Making Strong Alumni Connections

I know many, many people who are beyond proud of their colleges and universities. They are passionate about their schools. They light up when talking about their college days. They wear their team colors, on both game days and throughout the year. And, they are still in touch with many of their classmates - on LinkedIn as well as several social media platforms.


Knowing so many people are well-connected from their university days, and loyal to the schools they attended - how can we better harness our own alumni connections? In a genuine and professional manner?


In last week’s post No Network? No Problem..., two of the 10 suggestions included recommendations on better harnessing university alumni connections. It was just a quick list of ideas. Without any depth to each recommendation. Today's post expands on #4 and #5 from the list - both regarding making strong alumni connections.


4. Attend a university alumni event for your own university or that of a close

friend, relative, partner or spouse

5. Offer to host an alumni event; and make sure the format includes a few

minutes for you to introduce yourself (and maybe a dynamite guest speaker!)

and thank everyone for attending


I’ve been building my personal and professional network for so many years, I sometimes take for granted elements that come second nature to me when making suggestions to others.


Depending on the college or university you attended, the geography you currently live in, and several other factors, some or all of the suggestions below might be a worthwhile use of your time.


You, and you alone, will need to discern what effort will be valuable to your professional career (now and in the future), and what will be just a nice to have in connecting and bonding with those who share your alma mater in common.


Last week’s list specifically called out both attending an alumni event and hosting an alumni event. I was specifically thinking about university alumni; however, don't forget about high school connections as well.


Here are some easy ways to execute on either of these ideas:

  • Make sure you are receiving emails and newsletters from your university

  • Research if your geography has a local alumni club, chapter, or established group, make sure you are on the email list, or social media page that announces events and the like

  • Research how frequently your local alumni group meets, and what kind of events (social, business networking, volunteering, sporting events, etc.)

  • Consider volunteering to help plan or run an upcoming event already scheduled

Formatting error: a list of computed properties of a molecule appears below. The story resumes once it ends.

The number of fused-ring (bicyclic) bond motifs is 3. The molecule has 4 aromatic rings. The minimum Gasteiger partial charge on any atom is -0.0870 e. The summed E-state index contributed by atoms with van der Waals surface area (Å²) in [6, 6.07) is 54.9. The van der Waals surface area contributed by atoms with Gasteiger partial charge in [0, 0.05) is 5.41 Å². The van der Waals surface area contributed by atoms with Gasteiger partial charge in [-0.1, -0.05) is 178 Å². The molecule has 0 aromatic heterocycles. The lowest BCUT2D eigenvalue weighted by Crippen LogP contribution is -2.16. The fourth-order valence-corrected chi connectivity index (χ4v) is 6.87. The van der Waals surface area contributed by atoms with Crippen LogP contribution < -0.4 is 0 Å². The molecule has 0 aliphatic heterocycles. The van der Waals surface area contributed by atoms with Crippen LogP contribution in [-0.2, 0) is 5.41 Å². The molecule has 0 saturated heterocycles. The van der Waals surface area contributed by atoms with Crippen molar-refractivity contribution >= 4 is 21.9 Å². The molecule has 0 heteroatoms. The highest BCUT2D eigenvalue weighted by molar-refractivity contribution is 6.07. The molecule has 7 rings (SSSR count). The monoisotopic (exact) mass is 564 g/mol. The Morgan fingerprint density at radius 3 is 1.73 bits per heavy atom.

• Some alumni associations have an annual fee - don't be afraid to research if it's worth the membership for you at this time in your life, maybe even talk to someone who's been a member in the last few years and the value they've seen

  • Call your university, specifically alumni giving, alumni development, or university advancement and talk with someone who actually plans alumni events in your geography specifically

  • Build relationships and meet new people from whichever office you get connected to

  • Ask to speak to the person assigned to your geography and ask if they've hosted any business networking events in recent years, how many attended, and their feedback

  • Ask if you'd be able to host a business networking event in the future; and more specifically if your university will provide staff, advertisement, planning support, money to go towards food or drinks, swag, a guest speaker from the school of business, and the like

  • Don't forget to add your new university contacts to your LinkedIn network

  • Ask about formal and informal alumni mentors in the business community

  • Attend the next local event already planned, virtual or in-person

  • Keep trying new things to meet, connect, and engage with more alumni


I, myself, am a Dayton Flyer. We Flyers would do almost anything for each other - even including alumni we've never even met. If a Dayton Flyer asks for time on my calendar, it's an automatic yes. I've lived in three different markets and have met passionate and active alumni in all three cities. I've hosted business networking events outside of my own market while traveling. I've served on my university's alumni board of directors. I've chaired committees. And I'm grateful and thankful for every single friendship, acquaintance, and business connection I've made in all of these years as an active alum.


You do not need to be as involved as I chose to be to build your professional network. All you have to do is consider #4 and #5 from last week's list.


Attend an event. Host an event.


I can't wait to hear your stories!